Many reports are circulating about the RIAA’s use of instant-messaging features of Kazaa and Grokster to send warning messsages yesterday to users of those systems.
Conventional wisdom in blogland seems to be that this will have little if any impact on users’ behavior. I disagree. Consider this excerpt from Amy Harmon’s New York Times story:
“People feel invincible when they’re doing this in the privacy of their homes,” said Cary Sherman, president of the Recording Industry Association of America. “This is a way of letting them know that what they’re doing is illegal.”
It’s all too easy for those who understand the technology to dismiss Sherman’s assertion that users feel invincible. After all, file-sharing systems don’t actually do much to protect the anonymity of their users.
But based on my conversations with file-sharers, I think Sherman has a point. File-sharers do seem to believe that they won’t be identified, even though, when pressed to explain why they feel that way, they can’t come up with a good reason. It may just be the false feeling of privacy that comes from sitting alone (or with close friends or family) in a room with a computer that doesn’t look like a portal to the rest of the world.
I think Sherman is wrong, though, when he implies that illegal file-sharers don’t know that they are breaking the law. Many of them see it as a small, harmless infraction that doesn’t merit more than a slap on the wrist. They tend to get very uncomfortable at the mention of $150,000 statutory damages.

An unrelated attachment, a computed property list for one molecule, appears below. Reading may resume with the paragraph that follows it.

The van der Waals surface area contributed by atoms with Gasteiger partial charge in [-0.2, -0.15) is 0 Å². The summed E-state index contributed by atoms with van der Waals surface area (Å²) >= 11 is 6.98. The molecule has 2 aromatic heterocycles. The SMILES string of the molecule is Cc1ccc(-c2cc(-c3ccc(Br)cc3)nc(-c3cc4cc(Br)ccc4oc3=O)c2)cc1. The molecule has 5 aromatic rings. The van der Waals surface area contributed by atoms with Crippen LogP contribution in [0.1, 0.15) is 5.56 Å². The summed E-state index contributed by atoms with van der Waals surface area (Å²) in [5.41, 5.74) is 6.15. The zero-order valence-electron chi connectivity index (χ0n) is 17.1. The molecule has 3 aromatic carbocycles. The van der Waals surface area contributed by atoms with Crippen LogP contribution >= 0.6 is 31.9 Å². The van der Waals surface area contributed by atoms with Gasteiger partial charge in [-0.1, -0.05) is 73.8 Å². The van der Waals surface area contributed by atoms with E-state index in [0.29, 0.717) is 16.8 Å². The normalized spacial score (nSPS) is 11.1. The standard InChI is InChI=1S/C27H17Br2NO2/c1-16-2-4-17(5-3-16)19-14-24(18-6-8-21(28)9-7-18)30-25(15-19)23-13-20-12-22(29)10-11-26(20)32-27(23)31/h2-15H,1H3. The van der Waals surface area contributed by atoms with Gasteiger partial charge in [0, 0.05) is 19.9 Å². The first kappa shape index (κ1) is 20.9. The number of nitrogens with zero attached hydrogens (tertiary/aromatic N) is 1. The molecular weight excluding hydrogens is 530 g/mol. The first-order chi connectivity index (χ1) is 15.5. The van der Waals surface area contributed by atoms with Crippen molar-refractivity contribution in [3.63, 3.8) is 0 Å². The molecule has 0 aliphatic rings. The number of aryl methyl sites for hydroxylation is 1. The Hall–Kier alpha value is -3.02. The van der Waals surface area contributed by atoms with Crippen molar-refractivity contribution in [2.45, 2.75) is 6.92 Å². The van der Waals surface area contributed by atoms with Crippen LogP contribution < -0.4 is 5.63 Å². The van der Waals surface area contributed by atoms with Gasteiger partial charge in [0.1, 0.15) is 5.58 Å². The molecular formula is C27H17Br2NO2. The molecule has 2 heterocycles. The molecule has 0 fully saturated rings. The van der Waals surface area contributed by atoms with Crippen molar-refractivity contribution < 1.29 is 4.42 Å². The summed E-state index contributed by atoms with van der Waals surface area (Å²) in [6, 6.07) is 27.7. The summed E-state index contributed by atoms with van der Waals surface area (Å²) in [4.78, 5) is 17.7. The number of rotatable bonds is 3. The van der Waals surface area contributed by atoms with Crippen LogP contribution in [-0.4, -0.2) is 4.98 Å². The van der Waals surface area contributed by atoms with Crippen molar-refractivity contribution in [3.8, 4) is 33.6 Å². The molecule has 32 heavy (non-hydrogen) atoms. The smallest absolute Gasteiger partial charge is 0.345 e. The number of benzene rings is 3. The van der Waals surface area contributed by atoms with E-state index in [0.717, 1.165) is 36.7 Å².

My guess is that the RIAA’s message came as a nasty shock to quite a few people, who will now reconsider their use of Kazaa or Grokster. [Update (4:00 PM): Jim Tyre points out that the RIAA's message to file-sharers included a pointer to instructions for disabling or uninstalling the file-sharing program.]
Interestingly, though, while one hand of the RIAA is sending out these warning messages, the other hand seems to be trying to minimize their effect. An AP story by Alex Veiga quotes Cary Sherman as saying that “there’s no enforcement connected to this.”
This seems like an extraordinarily counterproductive thing for Sherman to say. One reason users feel invulnerable is that they don’t think the RIAA would ever actually sue an ordinary user. (Sure, the RIAA sued four college students, but they made a big point of accusing those students of singling themselves out by running “Napster-clones”.) By announcing that they can identify individual users but have chosen not to sue them, the RIAA will only bolster the impresssion that they will never sue ordinary users. The RIAA may try to counter this problem by saber-rattling, but that will only work for a short while. Eventually the RIAA will be forced either to accept widespread file-sharing as reality or to sue their own customers. I’m glad I’m not in their shoes.